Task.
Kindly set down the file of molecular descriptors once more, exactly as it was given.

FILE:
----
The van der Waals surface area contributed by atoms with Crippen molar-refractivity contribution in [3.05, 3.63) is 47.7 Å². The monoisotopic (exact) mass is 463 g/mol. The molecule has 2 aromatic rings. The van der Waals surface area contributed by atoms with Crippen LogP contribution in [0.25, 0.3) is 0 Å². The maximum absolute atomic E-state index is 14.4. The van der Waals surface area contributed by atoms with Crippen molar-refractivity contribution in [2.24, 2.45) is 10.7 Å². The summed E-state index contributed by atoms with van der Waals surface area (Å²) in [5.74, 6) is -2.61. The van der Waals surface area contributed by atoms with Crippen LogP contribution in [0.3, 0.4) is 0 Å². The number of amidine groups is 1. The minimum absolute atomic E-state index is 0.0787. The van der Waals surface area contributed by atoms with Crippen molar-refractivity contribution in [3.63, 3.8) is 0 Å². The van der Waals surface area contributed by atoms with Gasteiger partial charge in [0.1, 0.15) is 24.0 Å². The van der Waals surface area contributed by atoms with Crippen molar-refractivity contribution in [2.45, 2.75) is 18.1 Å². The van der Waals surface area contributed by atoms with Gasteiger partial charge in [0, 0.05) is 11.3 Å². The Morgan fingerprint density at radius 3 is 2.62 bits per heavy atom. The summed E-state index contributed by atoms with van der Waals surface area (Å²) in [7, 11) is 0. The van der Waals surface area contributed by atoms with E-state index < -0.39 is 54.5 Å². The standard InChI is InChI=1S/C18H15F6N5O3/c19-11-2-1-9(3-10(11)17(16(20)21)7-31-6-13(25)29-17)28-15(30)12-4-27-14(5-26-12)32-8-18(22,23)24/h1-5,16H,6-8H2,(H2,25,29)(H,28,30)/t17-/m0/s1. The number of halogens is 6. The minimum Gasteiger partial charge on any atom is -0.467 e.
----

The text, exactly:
The van der Waals surface area contributed by atoms with Crippen molar-refractivity contribution in [3.05, 3.63) is 47.7 Å². The monoisotopic (exact) mass is 463 g/mol. The molecule has 2 aromatic rings. The van der Waals surface area contributed by atoms with Crippen LogP contribution in [0.25, 0.3) is 0 Å². The maximum absolute atomic E-state index is 14.4. The van der Waals surface area contributed by atoms with Crippen molar-refractivity contribution in [2.24, 2.45) is 10.7 Å². The summed E-state index contributed by atoms with van der Waals surface area (Å²) in [5.74, 6) is -2.61. The van der Waals surface area contributed by atoms with Crippen LogP contribution in [0.3, 0.4) is 0 Å². The number of amidine groups is 1. The minimum absolute atomic E-state index is 0.0787. The van der Waals surface area contributed by atoms with Crippen molar-refractivity contribution in [3.63, 3.8) is 0 Å². The van der Waals surface area contributed by atoms with Gasteiger partial charge in [0.1, 0.15) is 24.0 Å². The van der Waals surface area contributed by atoms with Crippen molar-refractivity contribution in [2.45, 2.75) is 18.1 Å². The van der Waals surface area contributed by atoms with Gasteiger partial charge in [0, 0.05) is 11.3 Å². The Morgan fingerprint density at radius 3 is 2.62 bits per heavy atom. The summed E-state index contributed by atoms with van der Waals surface area (Å²) in [7, 11) is 0. The van der Waals surface area contributed by atoms with E-state index < -0.39 is 54.5 Å². The standard InChI is InChI=1S/C18H15F6N5O3/c19-11-2-1-9(3-10(11)17(16(20)21)7-31-6-13(25)29-17)28-15(30)12-4-27-14(5-26-12)32-8-18(22,23)24/h1-5,16H,6-8H2,(H2,25,29)(H,28,30)/t17-/m0/s1. The number of halogens is 6. The minimum Gasteiger partial charge on any atom is -0.467 e.